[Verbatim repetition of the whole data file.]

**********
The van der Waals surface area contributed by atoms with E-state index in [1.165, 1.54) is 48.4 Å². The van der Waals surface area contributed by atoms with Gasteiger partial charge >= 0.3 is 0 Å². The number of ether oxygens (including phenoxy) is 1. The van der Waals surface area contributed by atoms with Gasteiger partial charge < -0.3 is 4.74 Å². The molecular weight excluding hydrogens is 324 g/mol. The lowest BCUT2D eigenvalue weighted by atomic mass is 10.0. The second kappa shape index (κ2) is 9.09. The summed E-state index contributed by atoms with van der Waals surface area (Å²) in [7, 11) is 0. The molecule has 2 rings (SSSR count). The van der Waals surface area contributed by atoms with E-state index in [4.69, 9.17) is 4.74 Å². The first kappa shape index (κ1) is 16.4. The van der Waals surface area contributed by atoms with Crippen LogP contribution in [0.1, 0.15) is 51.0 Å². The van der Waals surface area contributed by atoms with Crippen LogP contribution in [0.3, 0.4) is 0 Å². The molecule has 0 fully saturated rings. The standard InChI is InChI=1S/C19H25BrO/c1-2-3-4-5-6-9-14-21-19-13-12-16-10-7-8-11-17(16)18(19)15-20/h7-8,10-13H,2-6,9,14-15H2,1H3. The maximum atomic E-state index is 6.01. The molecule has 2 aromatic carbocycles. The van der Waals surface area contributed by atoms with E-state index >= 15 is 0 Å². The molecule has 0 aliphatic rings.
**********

The van der Waals surface area contributed by atoms with E-state index in [1.165, 1.54) is 48.4 Å². The van der Waals surface area contributed by atoms with Gasteiger partial charge >= 0.3 is 0 Å². The number of ether oxygens (including phenoxy) is 1. The van der Waals surface area contributed by atoms with Gasteiger partial charge < -0.3 is 4.74 Å². The molecular weight excluding hydrogens is 324 g/mol. The lowest BCUT2D eigenvalue weighted by atomic mass is 10.0. The second kappa shape index (κ2) is 9.09. The summed E-state index contributed by atoms with van der Waals surface area (Å²) in [7, 11) is 0. The molecule has 2 rings (SSSR count). The van der Waals surface area contributed by atoms with E-state index in [4.69, 9.17) is 4.74 Å². The first kappa shape index (κ1) is 16.4. The van der Waals surface area contributed by atoms with Crippen LogP contribution in [0.1, 0.15) is 51.0 Å². The van der Waals surface area contributed by atoms with Crippen LogP contribution in [0.3, 0.4) is 0 Å². The molecule has 0 fully saturated rings. The standard InChI is InChI=1S/C19H25BrO/c1-2-3-4-5-6-9-14-21-19-13-12-16-10-7-8-11-17(16)18(19)15-20/h7-8,10-13H,2-6,9,14-15H2,1H3. The maximum atomic E-state index is 6.01. The molecule has 2 aromatic carbocycles. The van der Waals surface area contributed by atoms with E-state index >= 15 is 0 Å². The molecule has 0 aliphatic rings.